Thanks for the info, and my 465 definitely is a pig for a 2 stroke mx bike cuz it weighs around 245 bazillion pounds, however, since it has a much steeper steering angle then my 250 does with the 250 forks in the stock position, i have the option of lowering the tubes on the 465 if it is a little hard to initiate a turn. the tracks aren't fast enough where the extra steering angle will cause a problem on the front. I have ridden 70's model mx bikes with a "desert" tire and absolutely hated the way they turned on more of an mx type track, and that is what i want to avoid if possible, but as with anything, one just has to try it to be certain. it's definitely not cheap to buy one but my plan is, if i get the bigger front tire and don't like it, i can always sell it on ebay for half price, or possibly at one of the races i will be going to as i will be racing calvmx, twmx, and othg as often as possible.



|

1/11/2019 7:33 PM

Johnny Depp wrote:

Just like on a car, a low profile (80) will have good stability in cornering and less roll, but little cushion effect so it ...more

I haven't tried any tires in the last 26 years, so I no longer have anything to compare to, and tire tech has changed a lot since then. I went to elsinore today (there is another odd story there with another well known tire mgf) and the front end stuck extremely well, and i could turn inside any time i wanted, and passed most people by going inside, and i doubt that i got that much better in the last 4 days since i rode there. It was very odd. Anyway, i looked at a 90/90-21 at temecula motorsports yesterday and i would try that size if starcross made one.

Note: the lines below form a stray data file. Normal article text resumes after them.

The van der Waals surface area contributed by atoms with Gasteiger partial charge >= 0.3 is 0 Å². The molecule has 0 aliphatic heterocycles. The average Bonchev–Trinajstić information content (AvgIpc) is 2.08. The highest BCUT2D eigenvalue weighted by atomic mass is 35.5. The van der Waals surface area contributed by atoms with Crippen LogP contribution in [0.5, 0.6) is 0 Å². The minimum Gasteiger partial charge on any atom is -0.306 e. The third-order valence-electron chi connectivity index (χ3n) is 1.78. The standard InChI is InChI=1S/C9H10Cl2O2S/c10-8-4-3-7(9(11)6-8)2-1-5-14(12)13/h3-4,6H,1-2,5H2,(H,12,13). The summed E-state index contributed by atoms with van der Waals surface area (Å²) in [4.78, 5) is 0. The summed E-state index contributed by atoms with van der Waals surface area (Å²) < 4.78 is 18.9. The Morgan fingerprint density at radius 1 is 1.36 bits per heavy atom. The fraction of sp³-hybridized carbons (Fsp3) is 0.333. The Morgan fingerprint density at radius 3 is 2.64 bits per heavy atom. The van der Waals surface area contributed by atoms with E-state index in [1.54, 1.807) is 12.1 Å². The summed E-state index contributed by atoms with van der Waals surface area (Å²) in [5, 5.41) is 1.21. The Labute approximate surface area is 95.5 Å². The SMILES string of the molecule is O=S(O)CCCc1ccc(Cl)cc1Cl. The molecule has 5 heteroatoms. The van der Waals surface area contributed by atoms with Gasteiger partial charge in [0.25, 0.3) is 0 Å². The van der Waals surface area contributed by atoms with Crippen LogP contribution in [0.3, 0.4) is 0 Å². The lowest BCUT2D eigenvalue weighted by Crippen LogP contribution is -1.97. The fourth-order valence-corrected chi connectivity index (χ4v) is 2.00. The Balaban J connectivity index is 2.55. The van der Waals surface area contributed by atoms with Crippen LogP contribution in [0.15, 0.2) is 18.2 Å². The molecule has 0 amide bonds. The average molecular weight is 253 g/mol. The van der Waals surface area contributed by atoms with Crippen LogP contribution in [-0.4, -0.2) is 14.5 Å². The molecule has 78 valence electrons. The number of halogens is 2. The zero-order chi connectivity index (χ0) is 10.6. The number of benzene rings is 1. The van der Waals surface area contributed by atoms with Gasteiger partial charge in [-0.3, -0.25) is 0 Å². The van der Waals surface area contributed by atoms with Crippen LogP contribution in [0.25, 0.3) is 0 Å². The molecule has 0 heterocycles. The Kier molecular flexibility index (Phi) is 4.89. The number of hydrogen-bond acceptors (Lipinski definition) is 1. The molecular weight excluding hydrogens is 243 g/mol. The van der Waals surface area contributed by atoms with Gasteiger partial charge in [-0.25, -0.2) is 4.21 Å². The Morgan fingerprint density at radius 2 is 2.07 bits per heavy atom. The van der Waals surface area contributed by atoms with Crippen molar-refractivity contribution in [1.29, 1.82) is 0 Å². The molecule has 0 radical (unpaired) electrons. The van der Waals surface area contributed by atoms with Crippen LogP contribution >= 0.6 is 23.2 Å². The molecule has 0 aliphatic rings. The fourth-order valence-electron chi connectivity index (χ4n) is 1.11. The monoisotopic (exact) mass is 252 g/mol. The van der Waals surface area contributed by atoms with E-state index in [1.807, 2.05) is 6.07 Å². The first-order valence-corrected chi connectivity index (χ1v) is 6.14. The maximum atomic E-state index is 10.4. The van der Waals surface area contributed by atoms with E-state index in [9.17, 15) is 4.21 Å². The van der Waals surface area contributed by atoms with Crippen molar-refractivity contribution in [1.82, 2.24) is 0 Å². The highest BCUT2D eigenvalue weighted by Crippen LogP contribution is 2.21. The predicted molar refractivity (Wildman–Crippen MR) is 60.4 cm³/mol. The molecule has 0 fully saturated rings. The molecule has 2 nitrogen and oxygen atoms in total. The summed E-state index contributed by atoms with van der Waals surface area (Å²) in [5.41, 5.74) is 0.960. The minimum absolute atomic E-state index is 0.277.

Anyway, my plans have temporarily changed because i now have a set of hoosiers coming in the 20 compound, so i will try those first and compare the starcross and hoosier fronts back to back and then decide what my next plan will be. I will try to test them on the elsinore truck track for one, since it is by far the hardest and driest track around.

|

4/4/2021 8:48 AM

Titan1 wrote:

95% of us have no feel for what the bike is doing whatsoever...so it doesn’t even matter.

You might be the 5%....but unless ...more

You don't have to be a pro rider to feel tire roll in corners because of low tire pressure. Maybe take the time to feel what the bike is doing instead of talking trash on the internet.

|

4/5/2021 12:55 PM

80/100 is best in my experience for moto, especially at low speeds on a 'technical' track where there are deeper, longer ruts and multiple lines choices. These are best suited for quicker turn in and tracking.

90/90 is best for a grand prix style track thats faster and rougher. Also works really well off road and in rocky terrain. You can still turn with this size but there is a tendency to want to run out of a rut or just not track well.

90/100 is for high speed high impact and super rough. Such as racing desert, woods, etc. It gives the most cushion and tracks straight and gives great stability because of its footprint. However for quick, fast twitch turning it can be a handful. Most people ive seen dont run this tire at tracks.

Tire size is just one part of the forumla though. Temperature, tire PSI, bike set up, suspension, the bike its self (a suzuki turns better than a yamaha so a crap tire on a suzuki will perform better in turns than a gummy on a yamaha for instance). The most important technical factor I feel is matching the tire with the terrain. Are you in sand/mud? Then dont run an AT-81 and complain at how vague it felt. Pick a MX11.

|